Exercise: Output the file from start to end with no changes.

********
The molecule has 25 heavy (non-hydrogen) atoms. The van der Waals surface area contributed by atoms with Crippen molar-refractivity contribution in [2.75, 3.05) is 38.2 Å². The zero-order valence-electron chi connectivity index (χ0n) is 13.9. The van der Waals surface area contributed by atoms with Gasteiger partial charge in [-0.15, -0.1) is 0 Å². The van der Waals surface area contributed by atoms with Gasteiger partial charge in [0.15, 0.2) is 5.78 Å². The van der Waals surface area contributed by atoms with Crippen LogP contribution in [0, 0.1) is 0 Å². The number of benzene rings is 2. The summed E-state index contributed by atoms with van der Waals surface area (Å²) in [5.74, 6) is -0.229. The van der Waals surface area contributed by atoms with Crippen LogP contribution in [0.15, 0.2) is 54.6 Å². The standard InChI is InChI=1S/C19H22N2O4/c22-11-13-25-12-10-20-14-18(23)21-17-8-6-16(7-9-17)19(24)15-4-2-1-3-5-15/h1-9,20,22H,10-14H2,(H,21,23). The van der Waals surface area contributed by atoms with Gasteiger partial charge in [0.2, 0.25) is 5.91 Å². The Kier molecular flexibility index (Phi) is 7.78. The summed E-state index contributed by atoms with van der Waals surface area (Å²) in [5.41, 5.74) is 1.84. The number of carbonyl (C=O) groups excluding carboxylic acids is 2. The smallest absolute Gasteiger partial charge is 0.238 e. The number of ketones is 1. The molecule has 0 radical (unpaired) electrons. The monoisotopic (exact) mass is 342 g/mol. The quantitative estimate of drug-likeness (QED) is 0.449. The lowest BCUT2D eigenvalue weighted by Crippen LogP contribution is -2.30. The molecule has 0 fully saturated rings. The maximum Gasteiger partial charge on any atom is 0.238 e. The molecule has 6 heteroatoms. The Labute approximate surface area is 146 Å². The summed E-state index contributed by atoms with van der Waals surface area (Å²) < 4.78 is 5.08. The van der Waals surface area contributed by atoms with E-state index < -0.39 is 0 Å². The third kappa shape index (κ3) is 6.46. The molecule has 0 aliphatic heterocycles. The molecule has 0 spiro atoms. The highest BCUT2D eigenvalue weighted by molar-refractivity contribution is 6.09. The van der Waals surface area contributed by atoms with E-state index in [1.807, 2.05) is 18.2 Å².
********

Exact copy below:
The molecule has 25 heavy (non-hydrogen) atoms. The van der Waals surface area contributed by atoms with Crippen molar-refractivity contribution in [2.75, 3.05) is 38.2 Å². The zero-order valence-electron chi connectivity index (χ0n) is 13.9. The van der Waals surface area contributed by atoms with Gasteiger partial charge in [-0.15, -0.1) is 0 Å². The van der Waals surface area contributed by atoms with Gasteiger partial charge in [0.15, 0.2) is 5.78 Å². The van der Waals surface area contributed by atoms with Crippen LogP contribution in [0, 0.1) is 0 Å². The number of benzene rings is 2. The summed E-state index contributed by atoms with van der Waals surface area (Å²) in [5.74, 6) is -0.229. The van der Waals surface area contributed by atoms with Crippen LogP contribution in [0.15, 0.2) is 54.6 Å². The standard InChI is InChI=1S/C19H22N2O4/c22-11-13-25-12-10-20-14-18(23)21-17-8-6-16(7-9-17)19(24)15-4-2-1-3-5-15/h1-9,20,22H,10-14H2,(H,21,23). The van der Waals surface area contributed by atoms with Gasteiger partial charge in [0.2, 0.25) is 5.91 Å². The Kier molecular flexibility index (Phi) is 7.78. The summed E-state index contributed by atoms with van der Waals surface area (Å²) in [5.41, 5.74) is 1.84. The number of carbonyl (C=O) groups excluding carboxylic acids is 2. The smallest absolute Gasteiger partial charge is 0.238 e. The number of ketones is 1. The molecule has 0 radical (unpaired) electrons. The monoisotopic (exact) mass is 342 g/mol. The quantitative estimate of drug-likeness (QED) is 0.449. The lowest BCUT2D eigenvalue weighted by Crippen LogP contribution is -2.30. The molecule has 0 fully saturated rings. The maximum Gasteiger partial charge on any atom is 0.238 e. The molecule has 6 heteroatoms. The Labute approximate surface area is 146 Å². The summed E-state index contributed by atoms with van der Waals surface area (Å²) < 4.78 is 5.08. The van der Waals surface area contributed by atoms with E-state index < -0.39 is 0 Å². The third kappa shape index (κ3) is 6.46. The molecule has 0 aliphatic heterocycles. The molecule has 0 spiro atoms. The highest BCUT2D eigenvalue weighted by molar-refractivity contribution is 6.09. The van der Waals surface area contributed by atoms with E-state index in [1.807, 2.05) is 18.2 Å².